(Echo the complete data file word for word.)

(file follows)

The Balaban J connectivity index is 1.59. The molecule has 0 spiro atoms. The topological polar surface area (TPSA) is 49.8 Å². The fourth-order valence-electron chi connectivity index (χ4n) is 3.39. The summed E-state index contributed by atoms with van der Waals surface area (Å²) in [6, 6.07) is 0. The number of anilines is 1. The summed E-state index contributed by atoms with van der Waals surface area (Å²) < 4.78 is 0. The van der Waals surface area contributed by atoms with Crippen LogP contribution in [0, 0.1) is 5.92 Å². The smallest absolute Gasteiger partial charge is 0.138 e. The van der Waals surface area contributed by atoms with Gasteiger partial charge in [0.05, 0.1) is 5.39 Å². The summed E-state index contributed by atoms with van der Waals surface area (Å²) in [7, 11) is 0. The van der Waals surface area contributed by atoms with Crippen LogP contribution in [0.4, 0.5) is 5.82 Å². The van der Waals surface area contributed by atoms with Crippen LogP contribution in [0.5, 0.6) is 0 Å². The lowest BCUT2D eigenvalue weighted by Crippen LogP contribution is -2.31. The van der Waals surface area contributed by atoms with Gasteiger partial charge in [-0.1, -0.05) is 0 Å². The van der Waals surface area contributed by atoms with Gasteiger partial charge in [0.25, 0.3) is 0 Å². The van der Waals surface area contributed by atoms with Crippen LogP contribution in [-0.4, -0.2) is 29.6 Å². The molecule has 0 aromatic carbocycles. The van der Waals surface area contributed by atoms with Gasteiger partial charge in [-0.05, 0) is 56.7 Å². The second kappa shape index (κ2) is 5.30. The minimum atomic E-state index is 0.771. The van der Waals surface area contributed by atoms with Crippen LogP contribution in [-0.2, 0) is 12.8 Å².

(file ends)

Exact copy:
The Balaban J connectivity index is 1.59. The molecule has 0 spiro atoms. The topological polar surface area (TPSA) is 49.8 Å². The fourth-order valence-electron chi connectivity index (χ4n) is 3.39. The summed E-state index contributed by atoms with van der Waals surface area (Å²) in [6, 6.07) is 0. The number of anilines is 1. The summed E-state index contributed by atoms with van der Waals surface area (Å²) < 4.78 is 0. The van der Waals surface area contributed by atoms with Crippen LogP contribution in [0, 0.1) is 5.92 Å². The smallest absolute Gasteiger partial charge is 0.138 e. The van der Waals surface area contributed by atoms with Gasteiger partial charge in [0.05, 0.1) is 5.39 Å². The summed E-state index contributed by atoms with van der Waals surface area (Å²) in [7, 11) is 0. The van der Waals surface area contributed by atoms with Crippen LogP contribution in [0.4, 0.5) is 5.82 Å². The van der Waals surface area contributed by atoms with Crippen LogP contribution in [0.5, 0.6) is 0 Å². The lowest BCUT2D eigenvalue weighted by Crippen LogP contribution is -2.31. The van der Waals surface area contributed by atoms with Gasteiger partial charge in [-0.1, -0.05) is 0 Å². The van der Waals surface area contributed by atoms with Gasteiger partial charge in [0.25, 0.3) is 0 Å². The van der Waals surface area contributed by atoms with Crippen LogP contribution in [-0.4, -0.2) is 29.6 Å². The molecule has 0 aromatic carbocycles. The van der Waals surface area contributed by atoms with Gasteiger partial charge in [-0.05, 0) is 56.7 Å². The second kappa shape index (κ2) is 5.30. The minimum atomic E-state index is 0.771. The van der Waals surface area contributed by atoms with Crippen LogP contribution in [-0.2, 0) is 12.8 Å².